When you've found the person you want to spend the rest of your life with, choosing the right engagement ring feels like a monumental task. You want to select a ring that reflects the person you love and your admiration for them while honoring their jewelry preferences. Plus, you need to purchase an engagement ring that won't break your budget as you'll need every penny possible to put toward the wedding itself. Follow a few tips and tricks from those who have come before you to purchase the perfect engagement ring within a comfortable price point.
Know Their Preferences
Before you head to the jewelers, it's good to get an idea of what type of ring your partner finds most desirable. Since engagement rings are available in a variety of cuts and colors, you'll want to have some basic information to go off of before you start shopping. Does your partner like a traditional diamond or are they more of an emerald person? Do they like silver or gold for the band? Find creative ways to procure this information—possibly from friends and family members—to ensure you buy the ring of their dreams.
Once you know what type of ring to look for, it's time to start browsing the selection available at your local jeweler. To find the closest locations, type a basic phrase like "jewelers in Tucson" in your search engine, and start reading the reviews. You'll want to select a jeweler who is reliable and affordable. Work with the jewelers at the store to determine a realistic price point for the type of ring you want to buy and see what they have to offer. This allows you to check every requirement off your list while remaining realistic about what you can afford. Different styles cost different amounts, so you'll want to speak with a jeweler directly to ensure you have the right information.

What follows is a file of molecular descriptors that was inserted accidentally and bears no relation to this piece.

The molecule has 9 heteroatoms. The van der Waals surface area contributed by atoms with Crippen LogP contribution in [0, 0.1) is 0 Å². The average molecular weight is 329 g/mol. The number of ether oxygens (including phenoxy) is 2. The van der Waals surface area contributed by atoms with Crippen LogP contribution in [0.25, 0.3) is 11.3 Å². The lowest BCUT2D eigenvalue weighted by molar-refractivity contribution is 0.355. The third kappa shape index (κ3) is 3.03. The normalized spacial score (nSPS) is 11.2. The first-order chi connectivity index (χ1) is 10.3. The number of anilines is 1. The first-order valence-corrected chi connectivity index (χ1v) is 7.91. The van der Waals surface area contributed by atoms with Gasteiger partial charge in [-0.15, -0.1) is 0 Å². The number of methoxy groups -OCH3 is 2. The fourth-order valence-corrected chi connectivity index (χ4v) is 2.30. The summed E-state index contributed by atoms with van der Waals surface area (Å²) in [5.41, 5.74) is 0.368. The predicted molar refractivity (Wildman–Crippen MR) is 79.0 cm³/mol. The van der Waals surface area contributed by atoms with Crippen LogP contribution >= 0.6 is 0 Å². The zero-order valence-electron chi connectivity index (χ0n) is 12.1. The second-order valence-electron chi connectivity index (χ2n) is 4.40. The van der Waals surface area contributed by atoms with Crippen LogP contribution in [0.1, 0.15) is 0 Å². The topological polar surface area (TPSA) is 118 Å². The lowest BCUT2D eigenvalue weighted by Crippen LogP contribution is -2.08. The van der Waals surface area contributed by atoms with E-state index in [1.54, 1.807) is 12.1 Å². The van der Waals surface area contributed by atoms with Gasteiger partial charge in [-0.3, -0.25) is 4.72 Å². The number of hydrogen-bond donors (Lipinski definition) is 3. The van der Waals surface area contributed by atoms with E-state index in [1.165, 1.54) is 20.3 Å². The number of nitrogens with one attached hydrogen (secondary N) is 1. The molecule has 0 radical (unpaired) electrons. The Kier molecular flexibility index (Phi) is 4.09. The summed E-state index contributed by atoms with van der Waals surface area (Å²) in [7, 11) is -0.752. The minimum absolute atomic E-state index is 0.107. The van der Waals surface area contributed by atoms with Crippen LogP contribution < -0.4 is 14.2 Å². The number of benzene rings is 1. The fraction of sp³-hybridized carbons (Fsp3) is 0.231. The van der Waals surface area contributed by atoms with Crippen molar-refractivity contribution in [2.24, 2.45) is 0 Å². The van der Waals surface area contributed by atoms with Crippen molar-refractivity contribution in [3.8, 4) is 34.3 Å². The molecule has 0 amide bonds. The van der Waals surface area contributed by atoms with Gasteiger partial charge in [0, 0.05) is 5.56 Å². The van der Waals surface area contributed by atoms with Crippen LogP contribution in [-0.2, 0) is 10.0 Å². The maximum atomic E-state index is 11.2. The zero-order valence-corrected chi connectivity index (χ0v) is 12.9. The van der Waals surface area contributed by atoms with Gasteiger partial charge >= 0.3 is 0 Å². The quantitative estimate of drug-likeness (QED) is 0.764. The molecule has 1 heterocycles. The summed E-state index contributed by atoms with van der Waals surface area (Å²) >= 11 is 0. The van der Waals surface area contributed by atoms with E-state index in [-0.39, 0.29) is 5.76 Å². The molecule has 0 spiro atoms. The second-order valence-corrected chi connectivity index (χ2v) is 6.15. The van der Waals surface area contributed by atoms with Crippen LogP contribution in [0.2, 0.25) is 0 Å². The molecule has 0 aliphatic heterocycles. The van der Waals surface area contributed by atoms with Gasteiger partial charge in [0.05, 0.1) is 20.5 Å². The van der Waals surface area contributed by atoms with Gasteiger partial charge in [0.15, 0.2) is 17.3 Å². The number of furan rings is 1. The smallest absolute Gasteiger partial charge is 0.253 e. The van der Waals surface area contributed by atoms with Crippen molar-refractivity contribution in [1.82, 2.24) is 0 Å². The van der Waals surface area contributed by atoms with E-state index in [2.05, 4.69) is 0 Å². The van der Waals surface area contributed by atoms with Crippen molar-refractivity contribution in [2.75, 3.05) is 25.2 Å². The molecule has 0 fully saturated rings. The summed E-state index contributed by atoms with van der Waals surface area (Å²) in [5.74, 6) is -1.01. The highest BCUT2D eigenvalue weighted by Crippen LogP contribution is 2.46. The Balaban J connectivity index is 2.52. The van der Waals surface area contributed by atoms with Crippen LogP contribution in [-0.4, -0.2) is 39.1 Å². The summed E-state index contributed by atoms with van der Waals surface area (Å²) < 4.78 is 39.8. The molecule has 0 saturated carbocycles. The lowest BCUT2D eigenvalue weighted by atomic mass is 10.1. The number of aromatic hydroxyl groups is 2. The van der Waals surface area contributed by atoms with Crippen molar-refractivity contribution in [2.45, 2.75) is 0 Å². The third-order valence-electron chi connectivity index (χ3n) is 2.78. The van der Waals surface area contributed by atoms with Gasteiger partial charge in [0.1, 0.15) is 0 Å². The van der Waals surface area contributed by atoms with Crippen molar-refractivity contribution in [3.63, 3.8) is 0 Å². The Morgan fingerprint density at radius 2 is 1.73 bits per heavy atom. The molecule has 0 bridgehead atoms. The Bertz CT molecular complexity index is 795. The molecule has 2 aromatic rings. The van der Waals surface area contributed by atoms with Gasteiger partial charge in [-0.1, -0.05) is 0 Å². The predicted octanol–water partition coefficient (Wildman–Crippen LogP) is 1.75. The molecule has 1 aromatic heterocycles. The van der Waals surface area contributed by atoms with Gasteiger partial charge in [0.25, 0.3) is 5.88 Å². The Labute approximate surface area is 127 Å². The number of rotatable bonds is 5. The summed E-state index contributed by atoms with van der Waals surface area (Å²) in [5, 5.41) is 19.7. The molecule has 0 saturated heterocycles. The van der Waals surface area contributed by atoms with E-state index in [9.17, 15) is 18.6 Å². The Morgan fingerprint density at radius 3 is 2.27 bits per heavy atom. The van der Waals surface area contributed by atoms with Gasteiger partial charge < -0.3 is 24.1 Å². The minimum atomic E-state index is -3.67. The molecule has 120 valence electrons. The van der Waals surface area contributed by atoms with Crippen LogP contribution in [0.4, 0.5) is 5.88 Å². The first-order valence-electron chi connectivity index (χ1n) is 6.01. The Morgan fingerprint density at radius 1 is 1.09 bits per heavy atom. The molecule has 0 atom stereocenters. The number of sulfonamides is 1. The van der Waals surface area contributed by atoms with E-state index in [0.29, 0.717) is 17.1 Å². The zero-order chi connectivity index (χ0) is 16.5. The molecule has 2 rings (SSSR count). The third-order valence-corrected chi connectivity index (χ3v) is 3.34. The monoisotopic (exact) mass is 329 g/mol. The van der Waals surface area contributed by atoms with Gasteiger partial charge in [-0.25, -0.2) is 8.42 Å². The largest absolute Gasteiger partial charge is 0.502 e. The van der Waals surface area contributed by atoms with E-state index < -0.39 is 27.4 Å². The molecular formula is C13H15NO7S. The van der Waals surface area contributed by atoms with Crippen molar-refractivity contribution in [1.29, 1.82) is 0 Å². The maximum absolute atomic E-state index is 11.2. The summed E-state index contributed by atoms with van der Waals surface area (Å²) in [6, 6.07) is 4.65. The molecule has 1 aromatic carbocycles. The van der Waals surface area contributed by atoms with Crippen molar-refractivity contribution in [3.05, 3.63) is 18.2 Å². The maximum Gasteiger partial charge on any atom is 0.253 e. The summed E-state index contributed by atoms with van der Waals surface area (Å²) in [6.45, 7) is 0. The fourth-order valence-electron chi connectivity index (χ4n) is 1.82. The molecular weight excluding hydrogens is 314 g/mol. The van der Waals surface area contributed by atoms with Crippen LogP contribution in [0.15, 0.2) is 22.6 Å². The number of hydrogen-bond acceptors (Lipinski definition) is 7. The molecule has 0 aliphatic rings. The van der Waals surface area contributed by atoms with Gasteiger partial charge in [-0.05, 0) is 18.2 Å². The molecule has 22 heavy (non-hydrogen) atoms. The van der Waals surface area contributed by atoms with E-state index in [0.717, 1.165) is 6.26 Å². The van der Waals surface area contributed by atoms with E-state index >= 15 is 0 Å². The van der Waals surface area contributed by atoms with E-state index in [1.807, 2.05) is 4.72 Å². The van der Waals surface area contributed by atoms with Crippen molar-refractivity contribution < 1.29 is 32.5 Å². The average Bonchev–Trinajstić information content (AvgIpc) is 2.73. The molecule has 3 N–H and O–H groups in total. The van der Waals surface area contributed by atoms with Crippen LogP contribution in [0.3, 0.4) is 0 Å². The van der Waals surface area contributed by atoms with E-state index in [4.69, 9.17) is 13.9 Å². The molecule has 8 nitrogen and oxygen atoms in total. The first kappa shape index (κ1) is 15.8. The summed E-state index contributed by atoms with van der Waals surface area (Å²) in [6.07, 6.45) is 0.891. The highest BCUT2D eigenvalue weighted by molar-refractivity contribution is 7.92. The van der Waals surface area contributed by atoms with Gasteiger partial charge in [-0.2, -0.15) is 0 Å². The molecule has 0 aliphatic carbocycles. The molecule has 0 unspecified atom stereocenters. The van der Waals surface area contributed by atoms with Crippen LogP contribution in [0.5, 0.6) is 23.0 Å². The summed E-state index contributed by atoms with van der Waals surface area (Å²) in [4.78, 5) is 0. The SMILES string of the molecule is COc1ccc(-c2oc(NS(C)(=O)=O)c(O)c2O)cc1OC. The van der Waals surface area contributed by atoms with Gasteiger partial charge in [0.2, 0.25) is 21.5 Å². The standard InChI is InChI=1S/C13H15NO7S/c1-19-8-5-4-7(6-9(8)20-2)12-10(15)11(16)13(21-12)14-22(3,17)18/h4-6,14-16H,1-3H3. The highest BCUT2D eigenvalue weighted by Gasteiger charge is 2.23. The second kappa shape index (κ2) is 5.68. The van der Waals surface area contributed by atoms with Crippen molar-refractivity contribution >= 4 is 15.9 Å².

Set Your Budget
The amount of money you spend on engagement rings depends on several key factors. The first of which is your current financial status. People will tell you that you need to spend at least three months' worth of salary on the engagement ring, but this seems outlandish for those with a limited income. On average, people spend at least $3,700 for an engagement ring though you aren't required to spend this much if you don't want to. That's why it's always best to work directly with a jeweler when setting your budget.
The jeweler tells you exactly how much the type of stone, cut, and band you want will cost and how to find creative ways to bring the price down while still getting what you want. An engagement ring is an investment piece, so you'll want to start saving months in advance. As soon as you know your partner is the one, start putting aside money every month to put toward the engagement ring.
Set the Scene
After you buy the engagement ring, it's time to plan your proposal. Create an atmosphere that feels true to both of you. Plan out what you want to say in advance so you aren't stumbling over your words when the big moment arrives. It's always a good idea to speak from the heart but it's helpful to have some specific points you want to cover in mind before you get down on one knee.
Select a location that's meaningful and adorn it with the right amount of flowers, lights, and decorations based on the type of mood you want to establish. Go with traditional Valentines flowers like red roses if you want to keep things elegant and classic. If your significant other typically likes tulips, carnations, or peonies for Valentine's Day and other special occasions, order those from the florist. Every detail of the proposal should reflect the person you love from the flowers to the music to the words you say.
After your decision to buy dog collars and leashes, the several options available when you go to pet stores or browse through a dog-supply website can feel pretty overwhelming. However each of such dog collars and leashes serves different purposes. Read more
Many Americans living abroad believe that they don’t need to worry about taxes because they don’t live in the United States. Unfortunately, this belief has gotten many citizens into trouble, including Boris Johnson, Prime Minister of the United Kingdom, who learned he owed the IRS a significant amount of money due to his citizenship, despite his living outside the U.S. since age five. Read more